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Glory to Stacey Jones - Editorial
Saturday night marks the most historic landmark for any of our players during the Warriors history. It marks a celebration of a club man who bleeds, breathes and savours the Warriors. That man is none other than our Little General, Stacey Jones.
Who will ever forget 1995 when a young kid from Point Chevalier showed glimpses of something extremely special. Remember 'that' drop goal against Cronulla in 1995? Remember him out enthusing fellow Warrior Phil Blake to the try line against the Parramatta Eels? Remember that cheeky smile?
We knew he was going to be something to cherish, but did we ever expect that a little pint sized midget would become a Kiwi immortal even before he had retired?
Not only is he a Kiwis immortal, he is a Warriors immortal. Infact, Stacey typifies everything that is good about the Warriors. He is a team man who plays above his weight, a man who would rather praise his forward pack than accept the glory of a typical Jones performance. He is often underrated in Australia but has often left opposing sides gasping for air, smelling the cruel fate of egg on their face.
Mostly he is remembered for being loyal. The best thing to remember about Stacey Jones is his character off the field. Gaining the autograph of Stacey Jones should be a challenge, the autograph of the "little general" is held in absolute awe amongst Warriors fans. But, alas, it is not. Stacey is always obliging for the fans, no matter how old or how young - he will sign your jersey and be flattered in your interest.
Meeting Stacey Jones the day after the 2002 Grand Final remains one of my personal proudest memories, something I will savour until the day I die. There were tears in his eyes, remnants of the pains of what might have been. Obviously he was hurting, but in typical Stacey Jones style he was more than obliging to meet yet another prospective Jones idoliser. Words cannot explain how professional and friendly he was with his time. This though as we have all come to love is what Stacey Jones is all about.
Who will ever, ever dare forget possibly the greatest individual Grand Final try in the past decade? Seven Roosters players he defeated that night on his way to putting the Warriors into rugby league folklore. He took the Warriors into the lead in our maiden visit to the Grand Final. If only briefly, he had the rugby league world swooning on his ability. As we all know, the Roosters ran away with it in the end. And as is often typically Stacey Jones, his achievement was consumed by other deeds. Take that Grand Final, how often is Stacey's try talked about? Its not often reminisced by those on this side of the Tasman. No, indeed the doyen of rugby league television commentary has a prolific habit of reminding us all of how the Bulldogs versus Roosters was the Grand Final that should have been. Make no mistake about it, the Warriors deserved their slice of history ? Stacey weaved and earned his slice of heaven.
Stacey though does not hark it up. He lets his football do the talking. He lets the consummate professionalism of his on field play, and his off field undying loyalty to the Warriors speak for itself. Whether its the famed banana kick to Henry Fa'afili, the cross field bomb, the Seu Seu wrap around, the picking up of the loose ball and scooting past unsuspecting defenders with that unparalleled acceleration, Jones often delivers. Even in the face of 2003, a season where the Warriors never quite arrived but almost snuck into the Grand Final, Jones was doing his business with little to no accolades. Just prior to his groin injury, in typical Jones fashion he was leading the try assists tally for the season. Post the injury, he played on one leg, kicking the ball into the corners, potting field goals and directing traffic. Again Stacey's professionalism was lost in the media frenzy over the Jason Bugarelli dropped ball, rather than lay focus on Stacey's kicking game that in the last 3 or 4 minutes had Canberra gasping for every inch of air. Even yet another field goal from Jones, or the perfectly laid pass onto the chest of Logan Swann for a Warriors try was lost in the wash up.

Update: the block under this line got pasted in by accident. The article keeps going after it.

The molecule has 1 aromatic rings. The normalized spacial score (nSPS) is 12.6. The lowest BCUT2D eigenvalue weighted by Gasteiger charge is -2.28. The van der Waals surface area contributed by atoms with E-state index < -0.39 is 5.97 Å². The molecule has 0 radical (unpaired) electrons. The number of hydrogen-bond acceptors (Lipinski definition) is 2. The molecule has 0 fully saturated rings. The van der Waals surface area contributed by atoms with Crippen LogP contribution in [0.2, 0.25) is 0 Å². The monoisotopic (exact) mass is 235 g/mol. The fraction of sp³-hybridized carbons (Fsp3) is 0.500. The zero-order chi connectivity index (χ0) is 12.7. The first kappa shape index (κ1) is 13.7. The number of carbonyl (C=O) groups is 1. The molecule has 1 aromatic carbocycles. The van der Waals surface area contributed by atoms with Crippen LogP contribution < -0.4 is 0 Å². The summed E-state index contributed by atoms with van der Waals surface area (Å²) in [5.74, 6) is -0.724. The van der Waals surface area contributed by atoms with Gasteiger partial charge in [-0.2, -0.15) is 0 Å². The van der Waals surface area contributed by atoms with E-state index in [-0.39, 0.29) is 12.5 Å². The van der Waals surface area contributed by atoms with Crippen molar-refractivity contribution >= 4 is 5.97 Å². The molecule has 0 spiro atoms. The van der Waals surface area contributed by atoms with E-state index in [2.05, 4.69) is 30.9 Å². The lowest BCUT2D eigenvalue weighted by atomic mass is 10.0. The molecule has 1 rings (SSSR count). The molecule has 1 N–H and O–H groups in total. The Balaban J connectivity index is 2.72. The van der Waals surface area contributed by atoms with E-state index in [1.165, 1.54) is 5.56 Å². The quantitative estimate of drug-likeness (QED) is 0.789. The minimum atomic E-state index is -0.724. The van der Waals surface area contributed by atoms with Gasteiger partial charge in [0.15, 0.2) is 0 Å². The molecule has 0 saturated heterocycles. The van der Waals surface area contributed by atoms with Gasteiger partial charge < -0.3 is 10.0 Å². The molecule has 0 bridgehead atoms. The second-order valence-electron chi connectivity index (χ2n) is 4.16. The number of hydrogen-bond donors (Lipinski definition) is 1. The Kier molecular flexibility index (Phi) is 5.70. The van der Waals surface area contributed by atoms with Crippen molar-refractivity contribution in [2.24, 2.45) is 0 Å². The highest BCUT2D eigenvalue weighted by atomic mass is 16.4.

True Warrior fans though never forget. True Warrior fans never forget the loyalty that Stacey showed to the club through any number of crises. True Warrior fans never forget that soft, friendly smile off the field as he embraces yet another awe struck fan who need not be, because Stacey off the field acts like any decent member of society - not as the superstar he is, not as a Golden Boot winner, not as a final 3 member of the Dally Ms, but as a typical Kiwi being part of his community.
Saturday night the Warriors travel to Townsville. Stacey's tally travels from 199 to 200. This week, even in New Zealand press circles, there have not been that many beat ups over it. Consumed more by the recent Warrior incidents and indeed other sports, Stacey's performance seems to have been lost in the limelight.
The other 16 Warriors who take the field that night will not forget. They will remember every step Stacey took on the field and off the field and work hard to repay him in the way Stacey deserves. The club has a habit of it - 42-0 demolition of Newcastle in game 100, 68-10 annihilation of the Northern Eagles in game 150. Stacey, as the consummate professional will not let emotions boil over, he will play his 200th as he did his first. With pure passion and pride in the Warriors jersey. The same pride and passion that has had an untold effect on the Warriors on field success against the odds in recent years, and to a more raw extent, having an untold effect on the Warriors very existence as an NRL franchise.
God bless you Stacey, thank you for being Stacey Jones - here's hoping you will be recognised after Saturday night and onwards into the bright twilight of your career.